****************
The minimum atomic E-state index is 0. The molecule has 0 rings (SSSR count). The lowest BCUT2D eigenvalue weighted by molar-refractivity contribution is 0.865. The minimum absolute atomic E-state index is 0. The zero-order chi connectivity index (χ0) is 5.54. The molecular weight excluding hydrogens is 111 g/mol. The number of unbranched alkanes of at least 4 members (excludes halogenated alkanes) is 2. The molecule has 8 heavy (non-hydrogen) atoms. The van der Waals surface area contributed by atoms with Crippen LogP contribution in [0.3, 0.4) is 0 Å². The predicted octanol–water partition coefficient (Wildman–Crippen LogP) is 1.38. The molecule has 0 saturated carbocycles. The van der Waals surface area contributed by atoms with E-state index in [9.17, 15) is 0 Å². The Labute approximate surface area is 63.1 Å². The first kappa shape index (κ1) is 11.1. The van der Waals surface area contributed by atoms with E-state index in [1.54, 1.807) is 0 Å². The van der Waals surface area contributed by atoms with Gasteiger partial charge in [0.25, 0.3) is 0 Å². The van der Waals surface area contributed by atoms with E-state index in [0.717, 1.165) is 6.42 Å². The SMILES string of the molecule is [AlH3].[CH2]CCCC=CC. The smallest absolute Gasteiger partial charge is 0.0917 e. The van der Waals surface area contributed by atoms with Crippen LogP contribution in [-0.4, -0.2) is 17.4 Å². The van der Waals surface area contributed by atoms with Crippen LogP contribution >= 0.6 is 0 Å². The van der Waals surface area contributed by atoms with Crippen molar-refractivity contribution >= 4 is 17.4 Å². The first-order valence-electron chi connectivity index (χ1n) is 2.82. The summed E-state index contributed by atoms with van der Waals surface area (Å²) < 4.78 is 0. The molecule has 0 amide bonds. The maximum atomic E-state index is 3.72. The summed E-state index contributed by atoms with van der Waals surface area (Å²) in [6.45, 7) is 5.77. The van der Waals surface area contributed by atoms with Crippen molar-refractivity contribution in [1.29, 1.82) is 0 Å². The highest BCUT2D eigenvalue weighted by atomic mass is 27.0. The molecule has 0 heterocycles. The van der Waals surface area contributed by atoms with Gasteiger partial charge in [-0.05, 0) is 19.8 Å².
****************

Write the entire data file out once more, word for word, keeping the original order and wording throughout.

The minimum atomic E-state index is 0. The molecule has 0 rings (SSSR count). The lowest BCUT2D eigenvalue weighted by molar-refractivity contribution is 0.865. The minimum absolute atomic E-state index is 0. The zero-order chi connectivity index (χ0) is 5.54. The molecular weight excluding hydrogens is 111 g/mol. The number of unbranched alkanes of at least 4 members (excludes halogenated alkanes) is 2. The molecule has 8 heavy (non-hydrogen) atoms. The van der Waals surface area contributed by atoms with Crippen LogP contribution in [0.3, 0.4) is 0 Å². The predicted octanol–water partition coefficient (Wildman–Crippen LogP) is 1.38. The molecule has 0 saturated carbocycles. The van der Waals surface area contributed by atoms with E-state index in [9.17, 15) is 0 Å². The Labute approximate surface area is 63.1 Å². The first kappa shape index (κ1) is 11.1. The van der Waals surface area contributed by atoms with E-state index in [1.54, 1.807) is 0 Å². The van der Waals surface area contributed by atoms with Gasteiger partial charge in [0.25, 0.3) is 0 Å². The van der Waals surface area contributed by atoms with E-state index in [0.717, 1.165) is 6.42 Å². The SMILES string of the molecule is [AlH3].[CH2]CCCC=CC. The smallest absolute Gasteiger partial charge is 0.0917 e. The van der Waals surface area contributed by atoms with Crippen LogP contribution in [-0.4, -0.2) is 17.4 Å². The van der Waals surface area contributed by atoms with Crippen LogP contribution >= 0.6 is 0 Å². The van der Waals surface area contributed by atoms with Crippen molar-refractivity contribution >= 4 is 17.4 Å². The first-order valence-electron chi connectivity index (χ1n) is 2.82. The summed E-state index contributed by atoms with van der Waals surface area (Å²) < 4.78 is 0. The molecule has 0 amide bonds. The maximum atomic E-state index is 3.72. The summed E-state index contributed by atoms with van der Waals surface area (Å²) in [6.45, 7) is 5.77. The van der Waals surface area contributed by atoms with Crippen molar-refractivity contribution in [1.29, 1.82) is 0 Å². The highest BCUT2D eigenvalue weighted by atomic mass is 27.0. The molecule has 0 heterocycles. The van der Waals surface area contributed by atoms with Gasteiger partial charge in [-0.05, 0) is 19.8 Å².